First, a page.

Our brains are wired to give more weight to fear than to joy. A big part of what we call “spirituality” has to do with overcoming this tendency to focus on the negative, and to instead cultivate an attitude of gratitude and joy. That’s true of Christianity (in its non-pathological expressions), Islam (in its non-pathological expressions), Tibetan Buddhism, Confucianism, Wicca, Druidry, and most other spiritual paths and practices you might care to list.

We’re moving from a land of forest fires, spring flash floods, drought, tornados, blizzards, and West Nile Virus, to a land of earthquakes, winter floods, drought, and whatever else.

It will be an adventure.

As the Imagined Becomes Real

Sometime back in mid-February, an odd series of events sent Marta to the web, and what she found there made my jaw drop! (Isn’t that the Internet formula to draw readers?)

What she found was that the cost of living in Northern California is not very different from the cost of living in Fort Collins.

Marta and I both work from home, via the Internet. We can both live anywhere in the world with Internet access.

We have been restless and looking to move since 2006. We just didn’t have a place to go to, and it was important to us to be moving toward something. We’ve considered places as far away as New Zealand. We’d seriously considered Spain, and were in the early stages of planning another trip there. We’d talked about every region, and virtually every state in the United States. Every state, that is, except California.

I’ve always wanted to live in California. My first choice of graduate schools was Stanford: had I been accepted there, I’d have gone in a heartbeat. I wasn’t, so I didn’t. Then later in life, I accepted the common wisdom that anyone who owned a doghouse with attached water bowl in California could sell it, and use the profits to buy forty acres in Colorado and build a McMansion, and still live comfortably on what was left over. I’d heard many stories of well-paid (by my standards) IT and tech wizards living in their cars, because they could not afford any kind of housing. Some corporations would buy out entire floors of office buildings, or even entire office buildings, then convert them to dormitories for their key workers.

No, thank you.

Marta has lived in California, while she was in school in Monterey, and has always wanted to go back. Again, the barrier was cost.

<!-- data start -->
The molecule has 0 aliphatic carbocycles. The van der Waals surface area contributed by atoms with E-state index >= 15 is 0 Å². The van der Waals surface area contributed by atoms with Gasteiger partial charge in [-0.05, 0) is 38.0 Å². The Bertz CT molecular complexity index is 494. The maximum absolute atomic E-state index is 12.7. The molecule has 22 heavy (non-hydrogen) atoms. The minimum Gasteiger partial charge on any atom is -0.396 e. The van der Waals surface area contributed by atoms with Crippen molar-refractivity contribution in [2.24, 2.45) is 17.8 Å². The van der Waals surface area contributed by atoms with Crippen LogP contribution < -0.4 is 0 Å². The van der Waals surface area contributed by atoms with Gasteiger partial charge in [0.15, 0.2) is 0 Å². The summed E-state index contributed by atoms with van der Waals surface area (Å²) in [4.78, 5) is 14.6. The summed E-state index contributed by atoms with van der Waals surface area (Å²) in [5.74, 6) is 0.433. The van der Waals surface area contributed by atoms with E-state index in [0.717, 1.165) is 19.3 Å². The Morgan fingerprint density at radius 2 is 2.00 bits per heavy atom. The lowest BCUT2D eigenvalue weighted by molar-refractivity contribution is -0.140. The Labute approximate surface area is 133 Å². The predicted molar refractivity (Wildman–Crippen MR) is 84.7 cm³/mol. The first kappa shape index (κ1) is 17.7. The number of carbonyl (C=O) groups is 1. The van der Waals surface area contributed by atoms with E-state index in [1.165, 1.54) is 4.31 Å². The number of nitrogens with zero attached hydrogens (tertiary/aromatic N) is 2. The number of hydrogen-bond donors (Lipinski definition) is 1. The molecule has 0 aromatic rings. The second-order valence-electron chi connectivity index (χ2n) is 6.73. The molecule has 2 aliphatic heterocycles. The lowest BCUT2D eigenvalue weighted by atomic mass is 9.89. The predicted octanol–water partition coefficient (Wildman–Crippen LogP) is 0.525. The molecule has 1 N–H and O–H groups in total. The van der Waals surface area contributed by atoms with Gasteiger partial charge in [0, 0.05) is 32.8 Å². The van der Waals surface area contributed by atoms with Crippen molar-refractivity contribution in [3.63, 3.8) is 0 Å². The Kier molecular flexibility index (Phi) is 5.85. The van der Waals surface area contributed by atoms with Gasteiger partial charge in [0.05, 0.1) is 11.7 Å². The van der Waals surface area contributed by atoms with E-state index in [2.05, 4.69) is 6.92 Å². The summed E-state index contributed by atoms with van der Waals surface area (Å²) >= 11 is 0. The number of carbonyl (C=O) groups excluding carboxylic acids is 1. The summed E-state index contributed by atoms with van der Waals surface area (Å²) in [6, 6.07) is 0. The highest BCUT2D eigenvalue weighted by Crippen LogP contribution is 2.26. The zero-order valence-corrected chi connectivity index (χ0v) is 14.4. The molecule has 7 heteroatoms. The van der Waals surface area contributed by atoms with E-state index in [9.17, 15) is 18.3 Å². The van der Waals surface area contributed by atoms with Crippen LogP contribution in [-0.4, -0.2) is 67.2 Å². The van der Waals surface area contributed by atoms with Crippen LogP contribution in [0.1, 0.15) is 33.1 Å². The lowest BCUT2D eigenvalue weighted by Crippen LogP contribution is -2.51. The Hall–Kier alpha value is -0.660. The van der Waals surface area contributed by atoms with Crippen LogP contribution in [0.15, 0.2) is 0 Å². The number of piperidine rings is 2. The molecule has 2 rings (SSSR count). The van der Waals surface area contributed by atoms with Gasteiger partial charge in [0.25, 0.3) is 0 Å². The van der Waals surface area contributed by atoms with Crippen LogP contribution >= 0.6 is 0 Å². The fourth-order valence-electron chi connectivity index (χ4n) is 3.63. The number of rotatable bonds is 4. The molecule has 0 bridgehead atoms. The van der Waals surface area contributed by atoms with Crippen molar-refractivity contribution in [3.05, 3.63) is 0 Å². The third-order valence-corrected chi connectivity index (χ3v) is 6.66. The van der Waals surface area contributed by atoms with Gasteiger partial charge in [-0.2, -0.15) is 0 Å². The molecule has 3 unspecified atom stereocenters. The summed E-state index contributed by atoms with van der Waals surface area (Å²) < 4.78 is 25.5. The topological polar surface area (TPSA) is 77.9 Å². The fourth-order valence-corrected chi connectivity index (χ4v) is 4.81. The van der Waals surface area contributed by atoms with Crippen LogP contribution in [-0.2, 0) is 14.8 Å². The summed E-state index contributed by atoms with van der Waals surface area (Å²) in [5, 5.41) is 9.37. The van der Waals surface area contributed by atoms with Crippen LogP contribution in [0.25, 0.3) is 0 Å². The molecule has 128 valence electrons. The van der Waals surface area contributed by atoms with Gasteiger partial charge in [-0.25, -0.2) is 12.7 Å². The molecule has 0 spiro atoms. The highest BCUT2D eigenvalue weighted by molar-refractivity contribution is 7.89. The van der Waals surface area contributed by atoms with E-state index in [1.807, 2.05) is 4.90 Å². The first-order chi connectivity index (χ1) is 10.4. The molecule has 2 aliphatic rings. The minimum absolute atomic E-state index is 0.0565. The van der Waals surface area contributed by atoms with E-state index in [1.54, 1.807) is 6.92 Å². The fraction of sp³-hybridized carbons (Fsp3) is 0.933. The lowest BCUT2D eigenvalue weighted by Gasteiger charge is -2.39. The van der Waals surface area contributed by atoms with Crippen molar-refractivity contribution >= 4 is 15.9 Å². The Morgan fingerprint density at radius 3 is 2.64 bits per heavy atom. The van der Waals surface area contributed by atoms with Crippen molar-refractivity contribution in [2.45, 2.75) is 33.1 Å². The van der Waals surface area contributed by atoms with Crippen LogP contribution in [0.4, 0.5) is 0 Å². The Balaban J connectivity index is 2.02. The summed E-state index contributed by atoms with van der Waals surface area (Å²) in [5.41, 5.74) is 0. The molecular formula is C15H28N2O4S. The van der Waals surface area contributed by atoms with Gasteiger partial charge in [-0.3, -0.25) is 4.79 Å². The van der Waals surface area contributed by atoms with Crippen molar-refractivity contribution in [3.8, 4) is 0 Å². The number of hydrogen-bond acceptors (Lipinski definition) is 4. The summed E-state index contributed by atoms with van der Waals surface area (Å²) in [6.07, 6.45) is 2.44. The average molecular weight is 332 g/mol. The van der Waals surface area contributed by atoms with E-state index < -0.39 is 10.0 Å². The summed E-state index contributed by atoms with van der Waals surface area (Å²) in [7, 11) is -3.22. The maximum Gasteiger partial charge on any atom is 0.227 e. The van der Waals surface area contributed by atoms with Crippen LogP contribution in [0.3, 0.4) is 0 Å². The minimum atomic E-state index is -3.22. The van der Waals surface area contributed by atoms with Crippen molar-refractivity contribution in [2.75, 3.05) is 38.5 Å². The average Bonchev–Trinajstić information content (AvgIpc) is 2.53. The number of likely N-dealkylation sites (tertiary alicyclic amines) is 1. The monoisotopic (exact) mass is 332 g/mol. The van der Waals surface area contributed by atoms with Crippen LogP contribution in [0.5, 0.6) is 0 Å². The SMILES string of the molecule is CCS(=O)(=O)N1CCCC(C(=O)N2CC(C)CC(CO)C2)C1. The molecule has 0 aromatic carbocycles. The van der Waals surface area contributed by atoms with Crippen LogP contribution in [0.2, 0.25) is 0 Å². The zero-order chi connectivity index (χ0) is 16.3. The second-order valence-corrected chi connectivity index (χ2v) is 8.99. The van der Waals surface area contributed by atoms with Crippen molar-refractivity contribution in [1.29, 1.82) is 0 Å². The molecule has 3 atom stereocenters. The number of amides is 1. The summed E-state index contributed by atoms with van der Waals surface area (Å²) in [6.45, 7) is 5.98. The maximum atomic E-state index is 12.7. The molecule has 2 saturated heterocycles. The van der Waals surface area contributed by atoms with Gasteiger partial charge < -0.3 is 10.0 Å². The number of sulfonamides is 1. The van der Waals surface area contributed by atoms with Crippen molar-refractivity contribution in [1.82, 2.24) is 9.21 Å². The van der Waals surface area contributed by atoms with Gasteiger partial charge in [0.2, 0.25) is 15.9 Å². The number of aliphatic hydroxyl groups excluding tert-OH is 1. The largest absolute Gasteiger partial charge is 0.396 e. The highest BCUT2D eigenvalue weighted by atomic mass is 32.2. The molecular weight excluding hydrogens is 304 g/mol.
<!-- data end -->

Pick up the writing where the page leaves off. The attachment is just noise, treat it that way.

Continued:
So this cost of living information was Big News, and we started to investigate. The investigation turned into imagining, the imagining has turned to planning, and the plan is becoming real.

290-wagonTrain2Marta and I are moving to California!

Our landing spot is a very small town about two and a half hours north of San Francisco, near the headwaters of the Russian River, in the middle of the northern wine country and redwood forests: it’s called Ukiah, population 16,000.

There are two main issues driving this change of location.

The first issue is weather.

I’m pretty much done with snow and ice. When I was younger, the smell of snow in the air was always exciting, because it meant ski season. But I know too many friends — better skiers than I ever was — who now set off metal detectors in airports and have a first-name relationship with a physical therapist. I sold my skis and boots years ago, and don’t expect to be buying new ones in this life.

Nothing has taken the place of skiing for me in the winter. Nothing except shoveling walks.

There’s a story of a sailor who grew tired of the sea, so he threw an oar over his shoulder and started to walk inland. Many weeks later, a child asked him, “Hey, mister, what’s that thing you’ve got over your shoulder?” and he decided he’d walked far enough.

I want to throw a snow shovel over my shoulder and start walking.

Marta gets up early to walk the dog — I rise later, after a hard night’s blogging. More than once, I’ve awakened to the sound of Marta crying in the kitchen or dining room, and I’ve leapt out of bed to find that she slipped on a sidewalk during her walk and smacked her head, or her hip. I even blogged about one of those incidents. We’ve both had more than enough of that.